Final Look at the Heisman Trophy
Written by Curt Popejoy on 12/09/2011
We are only a day away from awarding the 2nd most overrated award in college sports. It can’t be the most overrated because every year the NFL Pro Bowl awards an MVP and that is slightly more overrated. But I digress, the Heisman Trophy is a big deal to a lot of people and like most everything in football, I have an opinion about it.
I was trying to decide if anyone got snubbed. I suppose a case could be made that Oklahoma State quarterback Brandon Weeden has a compelling case. 11-1 record a Big 12 Title and some ridiculous statistics. But I have a hard time including him in the team photo when I consider Weeden’s teammate wide receiver Justin Blackmon the most outstanding player on his team. And in a year that has a defensive back on the ballot why not the most dominant wide out in the nation also? I suppose they cancel themselves out.
Looking at the 5 finalists I really only have beef with one guy. I’ve never been on board with the notion that LSU Cornerback Tyrann Mathieu. If the award was for most ESPN highlight reel moments he’s almost certainly in the Top 5. But creating a body of work on par with a players like Baylor QB Robert Griffin III and Wisconsin RB Montee Ball is a dubious challenge for any defensive player. And while I have no qualms about The Honey Badger getting the free trip to New York I can’t reasonably consider him on par with the other 4.
I typically don’t do a lot of research when I think about things like this, but when such diverse players I felt obligated to dig a little and see what the numbers told me. And let me say as I have done this sort of thing for a decade, this one is as close if not closer than any group I’ve ever seen.
RGIII has some incredible performances this year and did so against some very underrated defenses. To counter that I’ve always said that his skill players particularly his wide outs are very underrated and certainly helps his case. You also have to figure in the system that he plays in. Just in comparing his to fellow quarterback finalist Stanford and what do you have? Luck is playing in a very balanced, traditional offense that doesn’t emphasize the pass nearly as heavy as Baylor and he does not have the targets that RGIII does either. And yet he put up very comparable numbers. By contrast Luck played against slightly easier pass defenses. Advantage;RGIII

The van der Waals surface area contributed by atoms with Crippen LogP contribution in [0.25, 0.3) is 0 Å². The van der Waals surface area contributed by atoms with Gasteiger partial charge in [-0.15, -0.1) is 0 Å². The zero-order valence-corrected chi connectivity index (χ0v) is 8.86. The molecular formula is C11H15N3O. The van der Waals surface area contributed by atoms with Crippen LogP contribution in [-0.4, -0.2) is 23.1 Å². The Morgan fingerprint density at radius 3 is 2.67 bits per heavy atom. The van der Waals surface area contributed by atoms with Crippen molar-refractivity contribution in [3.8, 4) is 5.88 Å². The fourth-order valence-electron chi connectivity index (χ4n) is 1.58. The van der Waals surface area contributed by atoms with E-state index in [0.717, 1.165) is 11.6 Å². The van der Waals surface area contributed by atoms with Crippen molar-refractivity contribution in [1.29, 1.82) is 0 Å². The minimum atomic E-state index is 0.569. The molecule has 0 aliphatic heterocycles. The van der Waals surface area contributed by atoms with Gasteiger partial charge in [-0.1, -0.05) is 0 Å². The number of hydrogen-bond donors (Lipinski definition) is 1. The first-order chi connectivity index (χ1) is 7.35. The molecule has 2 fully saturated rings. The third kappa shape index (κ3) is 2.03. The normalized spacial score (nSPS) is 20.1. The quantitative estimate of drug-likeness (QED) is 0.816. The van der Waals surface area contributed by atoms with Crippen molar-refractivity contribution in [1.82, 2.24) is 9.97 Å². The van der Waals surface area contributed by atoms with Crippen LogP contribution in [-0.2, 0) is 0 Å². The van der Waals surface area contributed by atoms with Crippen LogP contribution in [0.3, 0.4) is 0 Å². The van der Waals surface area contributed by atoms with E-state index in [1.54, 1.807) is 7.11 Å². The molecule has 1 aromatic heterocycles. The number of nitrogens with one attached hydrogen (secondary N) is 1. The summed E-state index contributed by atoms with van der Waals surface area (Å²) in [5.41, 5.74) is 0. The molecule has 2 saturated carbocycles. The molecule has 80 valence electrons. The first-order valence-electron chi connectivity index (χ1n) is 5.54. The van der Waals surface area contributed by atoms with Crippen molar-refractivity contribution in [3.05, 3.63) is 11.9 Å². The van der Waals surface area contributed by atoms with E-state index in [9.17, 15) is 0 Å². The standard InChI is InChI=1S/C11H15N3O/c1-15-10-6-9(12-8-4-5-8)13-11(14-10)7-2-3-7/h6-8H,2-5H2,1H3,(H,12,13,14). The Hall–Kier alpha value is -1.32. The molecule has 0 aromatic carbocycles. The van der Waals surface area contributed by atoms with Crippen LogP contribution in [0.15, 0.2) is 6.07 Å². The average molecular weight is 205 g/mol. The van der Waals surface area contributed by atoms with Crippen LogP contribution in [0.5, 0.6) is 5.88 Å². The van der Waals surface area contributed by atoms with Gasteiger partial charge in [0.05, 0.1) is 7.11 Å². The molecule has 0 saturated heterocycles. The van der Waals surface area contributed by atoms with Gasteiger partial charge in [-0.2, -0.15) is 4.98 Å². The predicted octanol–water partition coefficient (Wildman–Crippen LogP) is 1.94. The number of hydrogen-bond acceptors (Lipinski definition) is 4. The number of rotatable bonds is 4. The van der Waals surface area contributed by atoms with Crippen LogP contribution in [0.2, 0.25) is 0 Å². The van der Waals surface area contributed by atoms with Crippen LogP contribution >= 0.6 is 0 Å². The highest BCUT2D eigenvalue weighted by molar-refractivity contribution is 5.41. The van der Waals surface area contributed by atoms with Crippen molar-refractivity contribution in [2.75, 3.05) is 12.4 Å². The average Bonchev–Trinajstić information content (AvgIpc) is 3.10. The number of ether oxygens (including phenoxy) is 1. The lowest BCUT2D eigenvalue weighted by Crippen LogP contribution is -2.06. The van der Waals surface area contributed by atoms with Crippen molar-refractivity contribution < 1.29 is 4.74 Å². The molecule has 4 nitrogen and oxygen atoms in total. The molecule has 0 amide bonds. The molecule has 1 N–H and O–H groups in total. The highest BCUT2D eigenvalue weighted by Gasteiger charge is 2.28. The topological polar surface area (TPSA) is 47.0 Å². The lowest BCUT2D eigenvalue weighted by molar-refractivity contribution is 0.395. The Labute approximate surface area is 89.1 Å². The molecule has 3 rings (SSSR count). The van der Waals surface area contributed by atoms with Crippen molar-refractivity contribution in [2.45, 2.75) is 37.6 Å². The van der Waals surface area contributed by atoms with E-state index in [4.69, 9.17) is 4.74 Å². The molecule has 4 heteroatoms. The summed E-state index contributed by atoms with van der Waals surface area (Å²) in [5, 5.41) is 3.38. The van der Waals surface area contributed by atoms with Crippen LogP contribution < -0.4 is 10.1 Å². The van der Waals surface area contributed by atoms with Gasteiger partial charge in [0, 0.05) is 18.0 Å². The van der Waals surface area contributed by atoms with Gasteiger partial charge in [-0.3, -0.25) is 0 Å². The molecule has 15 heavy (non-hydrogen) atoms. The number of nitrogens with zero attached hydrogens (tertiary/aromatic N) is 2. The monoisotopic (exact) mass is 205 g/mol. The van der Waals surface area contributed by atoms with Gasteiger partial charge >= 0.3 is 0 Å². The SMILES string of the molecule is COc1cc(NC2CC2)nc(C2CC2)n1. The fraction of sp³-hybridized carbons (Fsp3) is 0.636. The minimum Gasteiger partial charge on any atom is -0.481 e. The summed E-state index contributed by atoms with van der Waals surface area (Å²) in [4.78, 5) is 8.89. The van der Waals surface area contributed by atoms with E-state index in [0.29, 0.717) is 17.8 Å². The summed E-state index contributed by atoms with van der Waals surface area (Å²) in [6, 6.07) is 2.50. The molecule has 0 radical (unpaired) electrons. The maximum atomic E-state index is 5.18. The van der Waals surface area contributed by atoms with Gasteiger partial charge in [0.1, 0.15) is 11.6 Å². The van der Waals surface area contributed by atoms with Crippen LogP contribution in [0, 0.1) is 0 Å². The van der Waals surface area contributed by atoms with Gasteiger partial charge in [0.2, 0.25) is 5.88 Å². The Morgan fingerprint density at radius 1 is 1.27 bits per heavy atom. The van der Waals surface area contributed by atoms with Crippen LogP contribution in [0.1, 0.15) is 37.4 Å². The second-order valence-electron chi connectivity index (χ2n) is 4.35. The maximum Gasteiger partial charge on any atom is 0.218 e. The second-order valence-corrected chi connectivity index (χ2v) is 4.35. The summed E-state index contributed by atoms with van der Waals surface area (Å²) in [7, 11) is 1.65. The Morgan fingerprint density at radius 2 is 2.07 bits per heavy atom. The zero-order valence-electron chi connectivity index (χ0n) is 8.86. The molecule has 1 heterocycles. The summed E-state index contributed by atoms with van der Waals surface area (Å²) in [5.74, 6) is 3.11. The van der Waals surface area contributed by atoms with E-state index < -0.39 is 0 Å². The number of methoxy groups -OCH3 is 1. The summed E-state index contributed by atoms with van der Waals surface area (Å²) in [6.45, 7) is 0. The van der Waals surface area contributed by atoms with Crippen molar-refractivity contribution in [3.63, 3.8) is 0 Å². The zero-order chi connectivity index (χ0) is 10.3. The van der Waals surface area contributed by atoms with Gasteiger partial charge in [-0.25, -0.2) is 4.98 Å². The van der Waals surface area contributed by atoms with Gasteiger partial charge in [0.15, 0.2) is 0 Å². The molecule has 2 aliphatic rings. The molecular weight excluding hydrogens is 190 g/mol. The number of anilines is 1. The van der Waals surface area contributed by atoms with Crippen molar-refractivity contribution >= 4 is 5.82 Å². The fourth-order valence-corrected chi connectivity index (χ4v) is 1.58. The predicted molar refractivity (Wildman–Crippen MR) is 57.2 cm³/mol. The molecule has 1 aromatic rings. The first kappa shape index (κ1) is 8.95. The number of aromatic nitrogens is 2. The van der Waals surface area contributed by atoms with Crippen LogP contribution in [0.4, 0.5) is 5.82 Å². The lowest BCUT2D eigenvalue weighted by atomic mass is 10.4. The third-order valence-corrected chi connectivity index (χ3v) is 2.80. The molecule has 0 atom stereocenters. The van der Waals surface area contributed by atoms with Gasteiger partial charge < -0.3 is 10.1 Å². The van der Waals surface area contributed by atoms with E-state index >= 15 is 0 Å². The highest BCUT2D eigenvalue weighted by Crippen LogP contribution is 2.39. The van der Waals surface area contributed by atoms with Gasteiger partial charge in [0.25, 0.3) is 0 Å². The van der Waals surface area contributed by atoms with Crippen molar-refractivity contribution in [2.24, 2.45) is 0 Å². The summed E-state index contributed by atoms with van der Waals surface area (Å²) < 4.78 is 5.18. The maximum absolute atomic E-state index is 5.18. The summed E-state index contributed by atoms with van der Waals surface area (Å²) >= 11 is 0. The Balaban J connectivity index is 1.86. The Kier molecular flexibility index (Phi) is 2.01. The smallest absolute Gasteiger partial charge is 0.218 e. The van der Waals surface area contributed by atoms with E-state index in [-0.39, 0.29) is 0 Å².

Now the 2 tailbacks. In terms of their competition Ball and Alabama running back Trent Richardson were nearly identical so I just looked at the numbers. And in those numbers both players were impressive. And in yards per game fewer than 5 ypg divided them. And while Richardson played 1 fewer game, he still was able to score 20 rushing scores and 3 more receiving. I realize that the argument is that the Badgers had a more balanced offense and that took forced defenses to focus less on Ball and so he should have had better stats. But 39 total touchdowns for a running back is absurd. I think both are incredible players, and will both be amazing players but Ball was better. And having been on the Richardson bangwagon for the past two years it was a tough call to make. Advantage-Ball
What do I do with Mathieu? That’s a good question. Is he an exciting player? Yes. Is he the most outstanding player in the nation? Not a chance. I am an NFL draft guy, and for all his exciting plays his NFL potential as a coverage player isn’t even the highest on his own team. But I am sure that tomorrow night there will be must attention on the Honey Badger and I won’t be at all shocked if he’s in the top 3. And he should be excited for that and proud of what he’s accomplished.
When I wrote about the Heisman a few weeks ago, I had Richardson and Ball in my top 5, and they are also in my final 3. My final Ballot looks something like this.
1.Montee Ball, RB Wisconsin
2.Andrew Luck, QB Stanford
3.Trent Richardson, RB Alabama
4.Robert Griffin III, QB Baylor
5.Tyrann Mathieu, CB LSU
Oh and my prediction? It’s going to be RGIII in a runaway. The groundswell of support for him is like nothing I’ve ever seen. I’ve never felt comfortable simply rewarding statistics when they are generated in a system that is so geared toward them. If that were so easy to do, why isn’t Case Keenum in the finals? And why have the past Texas Tech quarterbacks not win the award? But no matter who wins I can’t imagine anyone having much of a beef either way.
Last Edited: 12/09/2011